Redesign Broadway to put pedestrians first
Redesign Broadway to put pedestrians first
Re July 3 article: “Study Aims to Curb Traffic Congestion along Broadway” : Although I am pleased that Saratoga Springs officials want to address traffic congestion on Broadway, there is an opportunity to do so much more: make Broadway a model of a people-friendly main street.
For this to happen, we must look beyond symptoms and details (e.g., difficulty making a left turn at this or that intersection; confusing signals) and focus on the underlying issue: street design. If you design for cars and traffic, you get cars and traffic; if you design for people and pleasant places, you get those.
1) Put Broadway on a “road diet;” change from four travel lanes to two travel lanes and a left-turn lane.
2) Use the space freed up by No. 1 for wider sidewalks and bike lanes.
3) Eliminate on-street parking wherever possible; this will reduce traffic when people stop trying to find parking spaces there, improve visibility for all, and create a more open feel; use the extra space for better local delivery options so trucks no longer block traffic.
4) Enhance safety and enjoyment for shoppers and other pedestrians with more and better (raised, highly visible, signalized) crosswalks and a lower speed limit.
5) Start now to find a way to get big trucks off Broadway.
With these and other steps, Broadway can become a more welcoming place for shoppers, diners, pedestrians and bicyclists — and, yes, drivers too.
Incentives now are to stay on welfare, not get off it
Although I was born during the Great Depression, my older sister informed me of living conditions during those terrible years. Every month, recipients had to go to city hall to pick up their welfare checks. Since many people were on welfare, the lines were very long, requiring an hour or two to get your check. If you felt ashamed to be seen on welfare, waiting in line solved that problem very quickly.
If you wanted a pair of shoes, someone from the welfare office would come to your home, check if you were still poor enough to stay on welfare, and evaluate your old shoes before giving an OK to buy new ones. We had no car, no TV (TVs weren’t invented yet), just a radio/phonograph to play records and listen to our favorite programs. The incentive was to remove oneself from the embarrassment of being on welfare.
Fast-forward to 2013. I recently read an article by an emergency room doctor who had to treat a patient with expensive tattoos, $200 Nike sneakers, and an iPhone. The information sheet stated the patient was a smoker, occasionally drank alcohol, and was on Medicaid.
The June 23 Gazette editorial spoke on this topic. I was surprised to read how the present system has credit card-like vouchers that Medicaid recipients are supposed to use to purchase daily necessities. The editorial told how cardholders abused the system by asking for cash from the card to purchase drugs and alcohol and to gamble. I commend the Gazette for pointing out this abuse, stating that there should be laws on the books to stop it.
The act of spending other people’s money (taxpayers’ money) without any restrictions lends itself to the above abuses. Today’s welfare system is so user-friendly that it does not give anyone the incentive to leave the system and become self-supporting.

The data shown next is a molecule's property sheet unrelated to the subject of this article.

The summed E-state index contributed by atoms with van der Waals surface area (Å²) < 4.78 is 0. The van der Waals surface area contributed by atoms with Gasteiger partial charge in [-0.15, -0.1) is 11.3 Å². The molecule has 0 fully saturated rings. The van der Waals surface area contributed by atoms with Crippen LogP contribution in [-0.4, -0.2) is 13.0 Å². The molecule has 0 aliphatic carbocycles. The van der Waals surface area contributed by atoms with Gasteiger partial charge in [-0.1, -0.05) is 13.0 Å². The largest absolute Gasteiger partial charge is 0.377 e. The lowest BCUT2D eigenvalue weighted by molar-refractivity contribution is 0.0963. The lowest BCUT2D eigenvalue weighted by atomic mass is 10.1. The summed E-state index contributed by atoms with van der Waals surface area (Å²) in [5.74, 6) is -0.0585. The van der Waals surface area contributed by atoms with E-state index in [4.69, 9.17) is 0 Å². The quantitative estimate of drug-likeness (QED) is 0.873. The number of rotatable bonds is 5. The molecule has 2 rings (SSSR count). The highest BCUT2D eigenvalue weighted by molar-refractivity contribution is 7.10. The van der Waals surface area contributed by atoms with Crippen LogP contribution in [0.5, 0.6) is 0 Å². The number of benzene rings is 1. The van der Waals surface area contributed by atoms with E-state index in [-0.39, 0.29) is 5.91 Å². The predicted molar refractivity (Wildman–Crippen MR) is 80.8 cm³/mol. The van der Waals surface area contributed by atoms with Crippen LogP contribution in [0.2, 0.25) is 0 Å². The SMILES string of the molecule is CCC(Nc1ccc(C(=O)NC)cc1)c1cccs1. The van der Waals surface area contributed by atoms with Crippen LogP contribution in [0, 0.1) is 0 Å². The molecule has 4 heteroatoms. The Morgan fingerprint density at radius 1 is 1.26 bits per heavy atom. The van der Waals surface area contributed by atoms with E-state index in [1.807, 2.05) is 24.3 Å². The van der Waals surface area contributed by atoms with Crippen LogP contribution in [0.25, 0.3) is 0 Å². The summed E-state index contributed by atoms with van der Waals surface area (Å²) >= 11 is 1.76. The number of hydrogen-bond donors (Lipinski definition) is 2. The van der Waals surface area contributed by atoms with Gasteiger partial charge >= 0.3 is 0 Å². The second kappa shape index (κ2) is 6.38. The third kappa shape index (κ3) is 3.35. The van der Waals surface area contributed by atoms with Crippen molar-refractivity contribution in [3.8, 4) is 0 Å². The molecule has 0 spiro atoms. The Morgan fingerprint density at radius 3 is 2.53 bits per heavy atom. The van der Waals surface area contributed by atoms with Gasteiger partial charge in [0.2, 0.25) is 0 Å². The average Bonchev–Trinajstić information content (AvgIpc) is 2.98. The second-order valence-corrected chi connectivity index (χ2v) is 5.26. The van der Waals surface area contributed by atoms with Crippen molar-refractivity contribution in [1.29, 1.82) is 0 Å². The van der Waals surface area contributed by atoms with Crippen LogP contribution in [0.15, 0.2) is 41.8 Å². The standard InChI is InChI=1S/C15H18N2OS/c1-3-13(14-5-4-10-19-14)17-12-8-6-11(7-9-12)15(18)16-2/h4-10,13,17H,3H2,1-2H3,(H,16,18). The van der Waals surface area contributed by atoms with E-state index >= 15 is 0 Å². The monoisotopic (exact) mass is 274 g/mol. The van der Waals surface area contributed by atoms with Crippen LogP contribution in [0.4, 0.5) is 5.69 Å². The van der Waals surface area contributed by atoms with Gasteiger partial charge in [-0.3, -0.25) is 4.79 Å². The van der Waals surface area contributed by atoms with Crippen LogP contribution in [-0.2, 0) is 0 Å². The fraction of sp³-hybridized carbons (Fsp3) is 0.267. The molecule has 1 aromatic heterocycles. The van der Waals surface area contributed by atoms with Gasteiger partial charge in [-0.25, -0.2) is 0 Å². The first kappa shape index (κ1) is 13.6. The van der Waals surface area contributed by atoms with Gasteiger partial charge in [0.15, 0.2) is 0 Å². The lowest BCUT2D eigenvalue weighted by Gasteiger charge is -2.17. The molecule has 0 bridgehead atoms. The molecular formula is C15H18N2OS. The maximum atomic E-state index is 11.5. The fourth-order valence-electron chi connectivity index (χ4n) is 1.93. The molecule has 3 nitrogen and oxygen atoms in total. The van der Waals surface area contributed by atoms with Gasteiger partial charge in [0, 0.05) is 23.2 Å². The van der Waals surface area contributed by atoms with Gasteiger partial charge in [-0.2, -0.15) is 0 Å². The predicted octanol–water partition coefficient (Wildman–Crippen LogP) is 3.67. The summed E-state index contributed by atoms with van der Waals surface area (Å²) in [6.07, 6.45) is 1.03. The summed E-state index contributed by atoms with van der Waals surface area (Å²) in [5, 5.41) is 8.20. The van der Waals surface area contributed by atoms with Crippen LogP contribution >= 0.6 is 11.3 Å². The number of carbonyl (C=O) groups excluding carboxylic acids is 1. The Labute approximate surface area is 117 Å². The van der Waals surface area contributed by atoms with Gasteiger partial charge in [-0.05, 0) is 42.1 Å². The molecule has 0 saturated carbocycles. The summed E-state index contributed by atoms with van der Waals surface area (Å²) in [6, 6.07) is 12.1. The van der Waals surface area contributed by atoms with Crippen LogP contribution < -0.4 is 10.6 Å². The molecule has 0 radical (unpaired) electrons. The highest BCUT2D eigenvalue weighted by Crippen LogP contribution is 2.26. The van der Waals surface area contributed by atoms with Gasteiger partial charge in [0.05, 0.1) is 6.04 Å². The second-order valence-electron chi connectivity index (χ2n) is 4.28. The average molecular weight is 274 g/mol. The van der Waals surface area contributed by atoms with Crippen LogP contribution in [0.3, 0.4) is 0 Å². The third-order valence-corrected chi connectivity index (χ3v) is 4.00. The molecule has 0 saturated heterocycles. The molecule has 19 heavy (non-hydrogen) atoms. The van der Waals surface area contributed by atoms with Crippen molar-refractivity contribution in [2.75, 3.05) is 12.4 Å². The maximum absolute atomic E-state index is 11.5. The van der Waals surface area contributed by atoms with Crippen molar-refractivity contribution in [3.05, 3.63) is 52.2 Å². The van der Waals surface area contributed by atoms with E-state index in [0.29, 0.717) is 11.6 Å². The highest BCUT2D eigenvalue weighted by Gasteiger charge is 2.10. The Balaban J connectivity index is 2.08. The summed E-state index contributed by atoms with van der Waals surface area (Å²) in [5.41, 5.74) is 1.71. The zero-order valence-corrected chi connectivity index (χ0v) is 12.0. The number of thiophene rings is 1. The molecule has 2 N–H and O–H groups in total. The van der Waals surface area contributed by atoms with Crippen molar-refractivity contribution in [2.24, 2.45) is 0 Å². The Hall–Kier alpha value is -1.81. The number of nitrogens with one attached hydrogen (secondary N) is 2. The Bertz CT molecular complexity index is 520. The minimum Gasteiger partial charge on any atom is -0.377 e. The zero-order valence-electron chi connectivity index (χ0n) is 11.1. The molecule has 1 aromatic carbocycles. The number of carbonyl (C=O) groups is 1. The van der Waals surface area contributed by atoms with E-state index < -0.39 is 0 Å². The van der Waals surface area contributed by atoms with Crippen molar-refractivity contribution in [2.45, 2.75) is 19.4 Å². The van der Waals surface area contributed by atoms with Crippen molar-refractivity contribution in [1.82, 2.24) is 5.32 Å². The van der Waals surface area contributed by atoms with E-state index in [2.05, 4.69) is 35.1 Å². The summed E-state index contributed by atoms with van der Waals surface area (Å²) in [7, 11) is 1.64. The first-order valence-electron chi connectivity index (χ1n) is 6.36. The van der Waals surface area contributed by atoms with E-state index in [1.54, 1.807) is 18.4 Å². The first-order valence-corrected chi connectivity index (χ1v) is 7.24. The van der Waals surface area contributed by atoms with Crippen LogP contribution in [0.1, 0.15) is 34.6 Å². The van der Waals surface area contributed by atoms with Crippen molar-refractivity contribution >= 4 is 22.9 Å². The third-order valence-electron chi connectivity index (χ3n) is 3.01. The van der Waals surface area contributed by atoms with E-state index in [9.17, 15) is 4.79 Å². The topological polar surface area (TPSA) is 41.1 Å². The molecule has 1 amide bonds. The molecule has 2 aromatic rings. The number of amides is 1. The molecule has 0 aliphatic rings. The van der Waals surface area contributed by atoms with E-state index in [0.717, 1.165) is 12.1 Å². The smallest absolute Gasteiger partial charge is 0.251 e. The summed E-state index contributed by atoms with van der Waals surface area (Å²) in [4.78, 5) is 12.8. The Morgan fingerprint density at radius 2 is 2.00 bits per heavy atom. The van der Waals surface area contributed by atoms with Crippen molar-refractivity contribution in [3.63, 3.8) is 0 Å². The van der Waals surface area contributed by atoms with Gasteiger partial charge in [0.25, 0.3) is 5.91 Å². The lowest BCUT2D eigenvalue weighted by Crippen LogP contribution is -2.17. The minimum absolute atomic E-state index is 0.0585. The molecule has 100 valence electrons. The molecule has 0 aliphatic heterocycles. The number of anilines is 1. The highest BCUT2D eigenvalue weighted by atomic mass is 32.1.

Until the government makes the decision to change the welfare laws, based on eliminating abuse rather than getting votes, the abuses will continue to spread like a pandemic, and we will soon be known as the United States of Greece.
Boat safety knowledge a necessity in summer
It’s that time of the year when many people are able to get out and enjoy the wonderful recreational opportunities that exist in New York state.
Our many scenic lakes, rivers, roads and trails are being used now more than any other time of the year. With the increase in traffic comes the risk for accidents that can destroy a vacation. Accidents are usually caused by: lack of education and training, carelessness, or operating equipment while impaired by drugs and/or alcohol.
The United States Coast Guard reported that alcohol use was the leading contributing factor in boating fatalities last year. Remember that the same laws for drunk driving on land apply to driving on the water.
Everyone that is going to operate a boat should take a safe boating course. For New York state safe boating courses and youth certification, contact the New York State Office of Parks, Recreation and Historic Preservation.
Defender of abortion had it all mixed up
Rita Redlich’s June 29 letter contain two important omissions and a rather silly parenthetical comment.
Left unsaid is: Why should decent people have much concern about a women who dies as a result of acting on a choice to kill her unborn child, rather than live and give the child up for adoption?
Also left unsaid is that today it’s public policy to fund single-parent households. So the argument about not being able to afford a child that you want to keep does not stand in the current reality. Thus, the choice for the pregnant woman is motherhood, adoption or oblivion for the child.
If the letter writer gets out some, she will find that parents think that their unborn child is alive, and should there be a miscarriage they think their child died. This notion that life begins at birth fails the reality test!
As an aside, how do pro-abortion parents explain their beliefs to their children?
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